Monday, November 14, 2011

If you can't track the guns, you can't track the criminals

The Brady Law in the States, which is supposed to ensure felons don't have access to guns (they are supposed to be flagged by a background check), has proven to be a joke, the NYT reports today.   In just one state -- the State of Washington -- nearly 3300 convicts have had their "right to bear arms" that they forfeited, restored.   In one case, a man out of jail for just two months shot dead his girlfriend's lover -- then forced the dead man's fiancée to dump him into a river.     How did he get the gun?   They were in safekeeping through another friend while the guy was doing time in jail; and the judge who paroled the man said he had no choice under state law even though the judge knew the suspect was a ticking time bomb.

Here in Canada, of course, gun ownership is a privilege and not a right.   I know of some people who are perfectly law abiding but would never be allowed to get a gun license because of various mental health issues.    But it raises a question -- with the Cons bent on abolishing the long gun registry, are we about to become the outlaw country that the United States is -- and an increasingly woman hating one, thanks to the mostly white supremacist religious right and the even more non-white hating and misogynist Tea Party (two sides of the same coin)?

Or that Switzerland is?   While some of its very lax gun laws have been somewhat tightened to comply with general policies in the Schengen open border area that it joined in 2008 after much internal resistance (trade and tourism were the deciding factors in finally giving in), the fact is that most domestic violence incidents that result in death are the result of mandatory firearms possession (every male in Switzerland must possess a rifle until they are at least 30, 34 if they have served as officers).   The rate of firearms ownership there is about 50% higher than Canada (per capita) but only half in turn as that in the United States.    Part of the history is a long standing fear of invasion from its "enemies" but since every country that surrounds Switzerland is a fully fledged democracy and all of which are trustworthy enough to have open borders with, it's more an anachronism than anything else -- albeit a lethal one.

However, one of the reasons Switzerland has a higher conviction rate is that all guns, regardless of size, must be registered and provided with a unique ID number.   That makes guns easier to track and to finger the shooter (since missing weapons must also be reported).   It is true that there are quite a few unregistered weapons there, but if you get caught there you will more likely than not forfeit the right to possess a legal weapon.

Some in this country of Canada go to the old canard that we were trying to make criminals out of legal gun owners, and that a lot of unregistered weapons were making it across the border anyway, which is why the registry has to be abolished.   I agree that some of the penalties for non-registry are ridiculous and need to be revisited; but if we're getting rid of a $2 billion tool that police rely on, doesn't getting rid of the bathwater actually make their job more difficult and make the Harper government guilty of dereliction of duty -- not to mention it actually goes against their promise to be tough on crime?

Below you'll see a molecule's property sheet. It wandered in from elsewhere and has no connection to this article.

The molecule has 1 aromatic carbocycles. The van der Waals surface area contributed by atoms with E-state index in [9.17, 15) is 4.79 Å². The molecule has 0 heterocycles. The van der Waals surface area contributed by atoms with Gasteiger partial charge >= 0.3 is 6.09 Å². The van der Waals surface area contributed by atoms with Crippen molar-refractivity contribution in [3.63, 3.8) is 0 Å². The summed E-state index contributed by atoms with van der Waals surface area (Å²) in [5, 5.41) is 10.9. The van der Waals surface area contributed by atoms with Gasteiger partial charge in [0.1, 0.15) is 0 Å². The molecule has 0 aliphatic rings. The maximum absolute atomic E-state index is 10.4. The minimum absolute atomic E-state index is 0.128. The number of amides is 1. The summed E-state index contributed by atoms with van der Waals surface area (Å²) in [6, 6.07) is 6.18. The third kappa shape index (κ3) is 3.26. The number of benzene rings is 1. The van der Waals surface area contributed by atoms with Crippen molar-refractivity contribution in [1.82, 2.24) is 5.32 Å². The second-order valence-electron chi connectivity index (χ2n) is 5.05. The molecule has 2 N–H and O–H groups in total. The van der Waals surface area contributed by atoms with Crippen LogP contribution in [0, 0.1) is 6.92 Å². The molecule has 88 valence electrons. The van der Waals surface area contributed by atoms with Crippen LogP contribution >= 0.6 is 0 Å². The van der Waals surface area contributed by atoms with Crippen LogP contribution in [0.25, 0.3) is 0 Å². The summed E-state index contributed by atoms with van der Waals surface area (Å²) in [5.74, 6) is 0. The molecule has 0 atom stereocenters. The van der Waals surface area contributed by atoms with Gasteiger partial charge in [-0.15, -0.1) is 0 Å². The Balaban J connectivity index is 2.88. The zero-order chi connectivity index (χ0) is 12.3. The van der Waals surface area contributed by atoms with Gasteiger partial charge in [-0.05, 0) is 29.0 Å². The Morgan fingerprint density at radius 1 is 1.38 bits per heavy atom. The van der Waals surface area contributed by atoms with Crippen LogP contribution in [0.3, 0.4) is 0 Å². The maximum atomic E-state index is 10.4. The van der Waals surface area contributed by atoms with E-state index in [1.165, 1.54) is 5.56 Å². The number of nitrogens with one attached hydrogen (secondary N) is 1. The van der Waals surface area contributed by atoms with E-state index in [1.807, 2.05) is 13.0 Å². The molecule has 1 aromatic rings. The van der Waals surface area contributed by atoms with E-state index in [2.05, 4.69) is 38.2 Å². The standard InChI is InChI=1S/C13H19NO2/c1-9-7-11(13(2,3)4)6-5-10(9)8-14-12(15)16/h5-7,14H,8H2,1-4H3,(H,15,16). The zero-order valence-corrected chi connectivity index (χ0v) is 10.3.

You can't have it both ways.   Either you get tough on crime and increase the penalties for misuse of a firearm or the illegal possession of one, or you relax the rules on both.   Going at cross purposes (getting "tough" on one but easing up on the other) is a recipe for disaster.   The provinces and territories are well within their rights to say, if the feds want to get rid of the registry, they'll maintain their own -- and this I would support provided that they maintain a unified system rather than a "Balkanized" one.  The jurisdictions would also have every right to demand just and timely compensation for what would be another unfunded mandate on top of the one the Cons are creating with their "crime" bill.

Put it this way:   It makes as much sense as having capitalism in a country with a dictatorship -- sooner or later the regime must fall.   It happened in Yugoslavia, it's happening across the Middle East and eventually Mainland China too will rise up against its communist masters and usher in democracy.   I would welcome that day.   But then we'd better be prepared, because if we can't keep our own country safe from lead paint imports from "over there" heaven help us when we let people through with their firearms and rifles, in full view and not merely concealed, because we said it's okay for our own people.


Anonymous said...

Of course, it is all the fault of your political opponents. That's convenient. You then go further by accusing them of being misogynist.

Forgetting for a moment that here in Canada women voted for the Conservatives over the Liberal party by almost a factor of two to one it is a bizarre conclusion that you have rationalized.

The LGR has been in place for quiote some time. There have been no differences in domestic gun related homicides dring that period.

As many people have died falling out of bed then have been murdered by guns. (this includes handguns which are still registered) The bulk of these are not domestic incidence.

Mandated bed rails would save more lives and it wouldn't cost $2billion. Against this idea? You obviously hate toddlers.

Anonymous said...

I'm waiting for Obama to start giving guns to Canadians also. Why should mexican drig lords get all the fun stuff.

lance said...

LOL @ citing a registries failure (Brady Law) to prove another registries worth...forgetting that it's also failed in Canada.